Solo first-time buyers of new homes in Ireland have average income of €67,000

Report by Banking and Payments Federation Ireland also suggests that housing supply and price inflation are moderating

The average income of individual or solo first-time buyers (FTBs) of new properties in Ireland last year was €67,000, according to new figures from the Banking and Payments Federation Ireland (BPFI).

The banking lobby group’s latest review of the mortgage market here also said increased housing supply over the past few years had, along with higher interest rates, “moderated” house price inflation.

However, it warned “the changing interest rate environment” could affect the viability of some of the housing projects, particularly in the institutional investor market, in 2024 and beyond, potentially undermining supply.

Assessing the FTB segment of the market, the BPFI’s report indicated that solo FTB applicants buying or building a new home accounted for 16.5 per cent of all FTB mortgage drawdowns in 2022 compared with 15 per cent in 2019.


For FTBs buying an existing home, the share of solo applicants was 32 per cent in 2019 compared with 33 per cent in 2022.

“In other words, the share of solo applicants among FTBs remained stable over the 2019-2022 period notwithstanding the fact that average property prices increased by almost 26 per cent in the same period,” it said.

This is mainly due to increases in the average incomes of borrowers, from €59,000 in 2019 to €67,000 in 2022 for solo FTB applicants. It also noted that increases in average prices over the period contributed to higher loan values.

The report said the decline in annual property price inflation – it has fallen from more than 15 per cent in the early part of last year to less than 4 per cent currently – can be partly explained by the significant increase in housing supply since the pandemic as well as recent interest rate increases by the European Central Bank.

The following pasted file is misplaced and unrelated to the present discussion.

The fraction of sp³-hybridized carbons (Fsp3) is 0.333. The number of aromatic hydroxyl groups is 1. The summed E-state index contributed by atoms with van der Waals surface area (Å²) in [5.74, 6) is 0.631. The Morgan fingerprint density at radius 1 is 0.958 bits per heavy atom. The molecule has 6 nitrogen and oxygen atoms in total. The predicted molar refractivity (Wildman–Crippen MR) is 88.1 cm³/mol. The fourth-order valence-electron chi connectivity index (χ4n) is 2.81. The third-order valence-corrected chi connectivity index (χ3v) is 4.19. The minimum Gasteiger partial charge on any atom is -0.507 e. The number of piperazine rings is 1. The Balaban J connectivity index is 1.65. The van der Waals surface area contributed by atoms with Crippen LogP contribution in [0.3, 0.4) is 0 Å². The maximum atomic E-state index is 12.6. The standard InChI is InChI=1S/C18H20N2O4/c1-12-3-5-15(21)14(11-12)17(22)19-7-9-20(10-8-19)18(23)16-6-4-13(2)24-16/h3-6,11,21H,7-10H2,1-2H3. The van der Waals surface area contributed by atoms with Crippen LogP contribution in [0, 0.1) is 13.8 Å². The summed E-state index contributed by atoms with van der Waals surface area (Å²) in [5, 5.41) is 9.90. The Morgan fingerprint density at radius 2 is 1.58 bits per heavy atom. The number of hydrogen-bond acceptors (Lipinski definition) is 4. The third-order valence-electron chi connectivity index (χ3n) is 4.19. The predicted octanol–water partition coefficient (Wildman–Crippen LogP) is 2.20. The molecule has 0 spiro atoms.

“After significant increases in average prices between 2013 and 2018, average price increases moderated with increasing supply in the market until the Covid-19 pandemic halted most private home building,” it said.

“As housing supply increased significantly since the pandemic, we have seen a similar trend in average price increases,” it said, noting nearly 30,000 units were completed in 2022 and 6,716 new completions in the first quarter of 2023, a 19.1 per cent increase on the same quarter last year.

The banking group also noted that this was the highest number of completions seen in any first quarter since its data series started in 2011.

It said a “good indicator of future housing supply” was the number of units commenced in a given period.

The most recent data shows that 27,542 units were commenced in the 12 months to April this year, which it described as “a healthy sign of the pipeline for completions”.

If the current trend in residential construction activity were to continue, it is likely that total output will be 27,000-28,000 this year and around about 28,000 units in 2024, the BPFI said. This is less than the Government’s Housing for All target of 33,000 units a year.

With completions and commencements increasing, the additional supply should provide “better affordability for potential home buyers as average prices start to moderate”, it said.

“At the same time, existing and further cost pressures, as well as the changing interest rate environment could affect the viability of some of the housing projects currently planned, particularly in the institutional investor market, which could affect output in 2024 and further.”

Eoin Burke-Kennedy

Eoin Burke-Kennedy

Eoin Burke-Kennedy is Economics Correspondent of The Irish Times